I would be remiss if I did not draw forth a number of important practical inferences or ramifications from all that we have previously said.
1. The error of our Baptist friends rejecting the church membership and baptism of infants is a serious error. It is not merely a mistake about some disputed point of speculative theology. It is an error that contravenes the spirit of the whole Bible. All of God’s covenants have within them this fundamental feature of the inclusion of the infant children of the believers. This is the very first point we labored to establish when we presented the defenses for our position.
This may appear to some to be a rather uncharitable thing to say. But what is the alternative? Is it any more charitable to leave error unchecked, unchallenged or unquestioned? Do I love my brothers more by ignoring their false beliefs, especially when it comes to the eternal truth of God’s Word?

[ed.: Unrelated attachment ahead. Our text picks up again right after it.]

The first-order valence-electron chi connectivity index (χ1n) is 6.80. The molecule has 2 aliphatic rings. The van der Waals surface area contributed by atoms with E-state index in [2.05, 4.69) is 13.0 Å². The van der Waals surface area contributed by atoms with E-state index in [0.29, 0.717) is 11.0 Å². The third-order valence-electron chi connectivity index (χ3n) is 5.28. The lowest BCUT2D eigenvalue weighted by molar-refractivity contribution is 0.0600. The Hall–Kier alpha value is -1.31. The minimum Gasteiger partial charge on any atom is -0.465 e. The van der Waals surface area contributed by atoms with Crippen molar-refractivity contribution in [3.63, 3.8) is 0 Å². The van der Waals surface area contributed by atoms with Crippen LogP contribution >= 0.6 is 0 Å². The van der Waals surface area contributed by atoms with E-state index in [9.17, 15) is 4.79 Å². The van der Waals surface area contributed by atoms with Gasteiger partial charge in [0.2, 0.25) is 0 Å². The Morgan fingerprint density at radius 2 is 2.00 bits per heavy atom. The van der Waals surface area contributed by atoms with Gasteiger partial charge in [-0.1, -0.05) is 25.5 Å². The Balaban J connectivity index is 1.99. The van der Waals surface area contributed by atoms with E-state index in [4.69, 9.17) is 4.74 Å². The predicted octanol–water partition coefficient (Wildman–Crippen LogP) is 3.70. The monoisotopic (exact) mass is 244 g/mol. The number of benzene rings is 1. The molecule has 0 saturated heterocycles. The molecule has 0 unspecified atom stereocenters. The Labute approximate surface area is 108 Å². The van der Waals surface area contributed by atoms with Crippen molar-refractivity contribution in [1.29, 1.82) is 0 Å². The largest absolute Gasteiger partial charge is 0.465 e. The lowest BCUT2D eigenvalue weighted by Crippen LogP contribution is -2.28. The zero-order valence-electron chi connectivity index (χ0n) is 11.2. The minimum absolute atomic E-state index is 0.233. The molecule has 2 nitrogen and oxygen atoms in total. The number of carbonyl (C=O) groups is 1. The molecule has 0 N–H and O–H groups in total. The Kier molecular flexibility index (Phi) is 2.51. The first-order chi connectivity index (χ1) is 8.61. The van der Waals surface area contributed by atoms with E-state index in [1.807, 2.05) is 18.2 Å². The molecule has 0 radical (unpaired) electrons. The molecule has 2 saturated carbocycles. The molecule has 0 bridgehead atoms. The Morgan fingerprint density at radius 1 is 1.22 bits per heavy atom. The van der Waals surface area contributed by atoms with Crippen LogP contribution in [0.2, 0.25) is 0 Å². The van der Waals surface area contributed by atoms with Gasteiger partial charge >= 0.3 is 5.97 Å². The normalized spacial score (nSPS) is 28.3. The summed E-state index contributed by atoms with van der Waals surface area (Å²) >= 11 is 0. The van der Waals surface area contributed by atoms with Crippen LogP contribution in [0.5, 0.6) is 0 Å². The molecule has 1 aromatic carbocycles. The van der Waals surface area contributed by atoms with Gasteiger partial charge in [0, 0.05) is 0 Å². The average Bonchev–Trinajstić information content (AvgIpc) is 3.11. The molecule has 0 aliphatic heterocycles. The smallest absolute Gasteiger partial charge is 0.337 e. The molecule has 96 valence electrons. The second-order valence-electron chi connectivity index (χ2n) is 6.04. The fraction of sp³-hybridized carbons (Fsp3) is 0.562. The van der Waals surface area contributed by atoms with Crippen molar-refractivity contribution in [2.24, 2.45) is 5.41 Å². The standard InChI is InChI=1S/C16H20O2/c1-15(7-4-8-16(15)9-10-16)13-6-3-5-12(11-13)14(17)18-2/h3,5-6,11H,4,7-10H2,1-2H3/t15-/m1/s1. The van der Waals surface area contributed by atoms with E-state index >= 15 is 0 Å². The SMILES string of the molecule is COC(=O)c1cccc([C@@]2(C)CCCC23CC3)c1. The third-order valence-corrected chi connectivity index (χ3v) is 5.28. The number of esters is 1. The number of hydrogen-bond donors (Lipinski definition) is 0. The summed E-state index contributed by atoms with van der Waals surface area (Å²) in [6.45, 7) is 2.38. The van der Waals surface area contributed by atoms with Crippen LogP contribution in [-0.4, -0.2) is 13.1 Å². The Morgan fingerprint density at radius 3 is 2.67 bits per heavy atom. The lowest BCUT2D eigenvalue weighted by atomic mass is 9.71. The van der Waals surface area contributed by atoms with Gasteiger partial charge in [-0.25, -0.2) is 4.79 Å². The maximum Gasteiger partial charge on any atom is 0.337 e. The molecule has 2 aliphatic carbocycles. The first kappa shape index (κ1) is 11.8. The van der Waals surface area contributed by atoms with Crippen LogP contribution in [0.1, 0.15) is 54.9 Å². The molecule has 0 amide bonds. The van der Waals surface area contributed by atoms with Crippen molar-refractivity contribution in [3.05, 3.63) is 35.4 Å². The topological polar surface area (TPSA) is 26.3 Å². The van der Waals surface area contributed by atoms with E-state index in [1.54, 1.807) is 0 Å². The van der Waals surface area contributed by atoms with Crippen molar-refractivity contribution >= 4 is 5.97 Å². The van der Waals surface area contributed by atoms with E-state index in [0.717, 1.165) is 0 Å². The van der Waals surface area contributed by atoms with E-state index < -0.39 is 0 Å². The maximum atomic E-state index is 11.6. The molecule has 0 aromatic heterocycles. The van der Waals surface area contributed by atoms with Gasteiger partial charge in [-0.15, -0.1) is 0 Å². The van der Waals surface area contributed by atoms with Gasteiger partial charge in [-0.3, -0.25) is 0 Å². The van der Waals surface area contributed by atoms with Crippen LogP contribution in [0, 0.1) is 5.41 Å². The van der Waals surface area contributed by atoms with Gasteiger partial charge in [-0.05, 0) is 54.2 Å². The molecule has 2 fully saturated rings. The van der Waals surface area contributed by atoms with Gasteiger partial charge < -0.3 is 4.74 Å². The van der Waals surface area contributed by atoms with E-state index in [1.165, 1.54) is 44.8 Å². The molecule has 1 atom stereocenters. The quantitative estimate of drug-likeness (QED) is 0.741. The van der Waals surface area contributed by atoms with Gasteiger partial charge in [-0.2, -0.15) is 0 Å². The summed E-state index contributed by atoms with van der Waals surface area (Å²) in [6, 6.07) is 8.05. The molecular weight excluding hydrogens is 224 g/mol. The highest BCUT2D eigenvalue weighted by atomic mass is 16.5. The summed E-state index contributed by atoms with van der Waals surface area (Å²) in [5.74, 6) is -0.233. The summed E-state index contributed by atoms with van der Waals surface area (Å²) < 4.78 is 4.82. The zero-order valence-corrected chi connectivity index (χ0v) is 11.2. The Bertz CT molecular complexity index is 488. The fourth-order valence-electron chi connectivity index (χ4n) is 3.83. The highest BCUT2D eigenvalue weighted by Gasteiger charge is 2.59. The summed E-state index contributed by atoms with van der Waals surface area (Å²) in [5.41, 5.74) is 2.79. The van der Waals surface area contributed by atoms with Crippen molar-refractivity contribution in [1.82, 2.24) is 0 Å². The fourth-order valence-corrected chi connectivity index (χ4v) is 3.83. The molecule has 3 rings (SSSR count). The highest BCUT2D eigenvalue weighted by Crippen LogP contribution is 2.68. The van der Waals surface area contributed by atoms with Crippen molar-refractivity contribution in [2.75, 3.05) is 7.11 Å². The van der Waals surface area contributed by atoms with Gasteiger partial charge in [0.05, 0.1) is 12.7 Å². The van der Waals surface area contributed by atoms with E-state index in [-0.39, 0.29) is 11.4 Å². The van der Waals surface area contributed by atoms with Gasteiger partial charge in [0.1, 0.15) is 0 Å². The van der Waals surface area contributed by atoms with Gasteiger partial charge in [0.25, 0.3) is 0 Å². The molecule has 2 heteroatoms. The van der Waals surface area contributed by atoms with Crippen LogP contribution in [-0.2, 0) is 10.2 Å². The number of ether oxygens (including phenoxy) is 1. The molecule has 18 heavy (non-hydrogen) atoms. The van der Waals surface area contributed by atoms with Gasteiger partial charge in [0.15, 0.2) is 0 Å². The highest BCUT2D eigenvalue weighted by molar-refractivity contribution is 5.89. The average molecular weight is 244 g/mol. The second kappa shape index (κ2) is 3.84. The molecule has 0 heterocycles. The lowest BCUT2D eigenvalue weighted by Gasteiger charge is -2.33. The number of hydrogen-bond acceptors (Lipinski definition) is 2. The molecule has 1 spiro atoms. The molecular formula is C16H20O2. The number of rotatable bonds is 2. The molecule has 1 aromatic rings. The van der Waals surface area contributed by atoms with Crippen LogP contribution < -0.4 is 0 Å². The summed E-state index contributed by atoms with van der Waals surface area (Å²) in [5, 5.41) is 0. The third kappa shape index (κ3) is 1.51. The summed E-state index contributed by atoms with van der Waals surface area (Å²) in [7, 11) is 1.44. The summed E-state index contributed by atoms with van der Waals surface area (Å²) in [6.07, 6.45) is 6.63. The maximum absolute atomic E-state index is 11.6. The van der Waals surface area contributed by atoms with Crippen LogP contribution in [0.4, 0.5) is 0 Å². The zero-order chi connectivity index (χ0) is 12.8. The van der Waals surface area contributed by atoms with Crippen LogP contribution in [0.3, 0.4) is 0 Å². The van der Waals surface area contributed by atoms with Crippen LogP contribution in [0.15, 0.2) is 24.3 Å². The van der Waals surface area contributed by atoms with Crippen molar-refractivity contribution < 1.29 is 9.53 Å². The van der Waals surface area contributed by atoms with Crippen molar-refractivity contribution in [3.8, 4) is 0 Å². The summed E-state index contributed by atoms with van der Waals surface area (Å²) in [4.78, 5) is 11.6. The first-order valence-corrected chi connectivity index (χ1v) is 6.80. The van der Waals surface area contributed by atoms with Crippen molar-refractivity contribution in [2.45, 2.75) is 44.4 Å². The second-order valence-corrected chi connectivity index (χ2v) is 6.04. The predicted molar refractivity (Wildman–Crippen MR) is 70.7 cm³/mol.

2. The baptism of our children is intensely meaningful and involves us (the parents and the congregation) in an obligation of the utmost seriousness. We are not claiming that baptism is identical with regeneration, nor are we espousing the “magical” view of Rome with regard to the sacrament of baptism, as if we believed it had an inherent power in itself to effect that which it signifies. As strongly as we may assert that depriving our children of baptism is a sin against God and against them, it is equally sinful to deprive them of catechesis. We can all appreciate the notion that it is irresponsible to hire a man to do a complex, detailed job, and to require proficient performance from him without ever having trained him. This, I feel, is an apt analogy to what is done to countless “church kids.” How much effort is exerted in both infant baptizing churches and non-infant baptizing churches toward the doctrinal training of our children? I do not dispute or deny the existence of multitudinous Sunday school programs or summer Daily Vacation Bible School programs. But anyone who has even casually perused much of that material will know that it largely consists of practical moral lessons completely divorced from the theological basis which gives meaning to the practical application. This is nothing else but Law in place of the Gospel. If all we do in the training of our children is to provide them with a long list of acceptable and unacceptable behaviors, reinforced with Bible stories about lions, floods, and tumbling walls, we are merely preparing the next generation for disillusionment with the faith. Nothing is more deadly than legalism with regard to our children. By the time they reach high school or college they will strike out on their own and turn their backs on Christianity. And yet, it will not be Christianity that they have turned their backs on, but rather the misrepresentation of it that consisted merely in do’s and don’ts.